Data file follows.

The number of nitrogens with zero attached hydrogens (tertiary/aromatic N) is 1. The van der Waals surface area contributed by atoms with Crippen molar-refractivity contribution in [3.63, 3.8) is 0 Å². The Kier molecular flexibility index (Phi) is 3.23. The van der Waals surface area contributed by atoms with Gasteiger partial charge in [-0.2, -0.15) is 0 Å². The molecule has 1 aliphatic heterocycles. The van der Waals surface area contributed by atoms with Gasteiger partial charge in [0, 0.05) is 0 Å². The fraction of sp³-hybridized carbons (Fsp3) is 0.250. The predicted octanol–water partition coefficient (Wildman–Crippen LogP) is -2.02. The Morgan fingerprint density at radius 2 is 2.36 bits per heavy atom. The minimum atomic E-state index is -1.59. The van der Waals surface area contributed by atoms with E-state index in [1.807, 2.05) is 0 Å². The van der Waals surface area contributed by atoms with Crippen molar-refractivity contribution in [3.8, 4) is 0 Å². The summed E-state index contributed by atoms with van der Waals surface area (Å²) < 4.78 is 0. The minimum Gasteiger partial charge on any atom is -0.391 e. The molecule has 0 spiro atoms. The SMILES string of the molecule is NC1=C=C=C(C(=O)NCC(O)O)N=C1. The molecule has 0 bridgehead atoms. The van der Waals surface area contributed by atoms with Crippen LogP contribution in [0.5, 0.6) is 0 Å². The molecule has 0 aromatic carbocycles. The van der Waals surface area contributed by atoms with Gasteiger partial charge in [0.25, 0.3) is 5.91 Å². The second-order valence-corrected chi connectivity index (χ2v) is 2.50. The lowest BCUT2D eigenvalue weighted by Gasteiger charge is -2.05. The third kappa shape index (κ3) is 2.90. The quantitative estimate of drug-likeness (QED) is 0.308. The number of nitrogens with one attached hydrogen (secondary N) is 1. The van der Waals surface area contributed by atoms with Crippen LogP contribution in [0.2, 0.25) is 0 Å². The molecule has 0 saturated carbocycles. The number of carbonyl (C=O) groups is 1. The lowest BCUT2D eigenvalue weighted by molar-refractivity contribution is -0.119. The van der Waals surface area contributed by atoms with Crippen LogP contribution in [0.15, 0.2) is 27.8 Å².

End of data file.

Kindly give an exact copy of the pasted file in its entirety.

The number of nitrogens with zero attached hydrogens (tertiary/aromatic N) is 1. The van der Waals surface area contributed by atoms with Crippen molar-refractivity contribution in [3.63, 3.8) is 0 Å². The Kier molecular flexibility index (Phi) is 3.23. The van der Waals surface area contributed by atoms with Gasteiger partial charge in [-0.2, -0.15) is 0 Å². The molecule has 1 aliphatic heterocycles. The van der Waals surface area contributed by atoms with Gasteiger partial charge in [0, 0.05) is 0 Å². The fraction of sp³-hybridized carbons (Fsp3) is 0.250. The predicted octanol–water partition coefficient (Wildman–Crippen LogP) is -2.02. The Morgan fingerprint density at radius 2 is 2.36 bits per heavy atom. The minimum atomic E-state index is -1.59. The van der Waals surface area contributed by atoms with E-state index in [1.807, 2.05) is 0 Å². The van der Waals surface area contributed by atoms with Crippen molar-refractivity contribution in [3.8, 4) is 0 Å². The summed E-state index contributed by atoms with van der Waals surface area (Å²) < 4.78 is 0. The minimum Gasteiger partial charge on any atom is -0.391 e. The molecule has 0 spiro atoms. The SMILES string of the molecule is NC1=C=C=C(C(=O)NCC(O)O)N=C1. The molecule has 0 bridgehead atoms. The van der Waals surface area contributed by atoms with Crippen LogP contribution in [0.5, 0.6) is 0 Å². The molecule has 0 aromatic carbocycles. The van der Waals surface area contributed by atoms with Gasteiger partial charge in [0.25, 0.3) is 5.91 Å². The second-order valence-corrected chi connectivity index (χ2v) is 2.50. The lowest BCUT2D eigenvalue weighted by Gasteiger charge is -2.05. The third kappa shape index (κ3) is 2.90. The quantitative estimate of drug-likeness (QED) is 0.308. The number of nitrogens with one attached hydrogen (secondary N) is 1. The van der Waals surface area contributed by atoms with Crippen LogP contribution in [0.2, 0.25) is 0 Å². The molecule has 0 saturated carbocycles. The number of carbonyl (C=O) groups is 1. The lowest BCUT2D eigenvalue weighted by molar-refractivity contribution is -0.119. The van der Waals surface area contributed by atoms with Crippen LogP contribution in [0.15, 0.2) is 27.8 Å².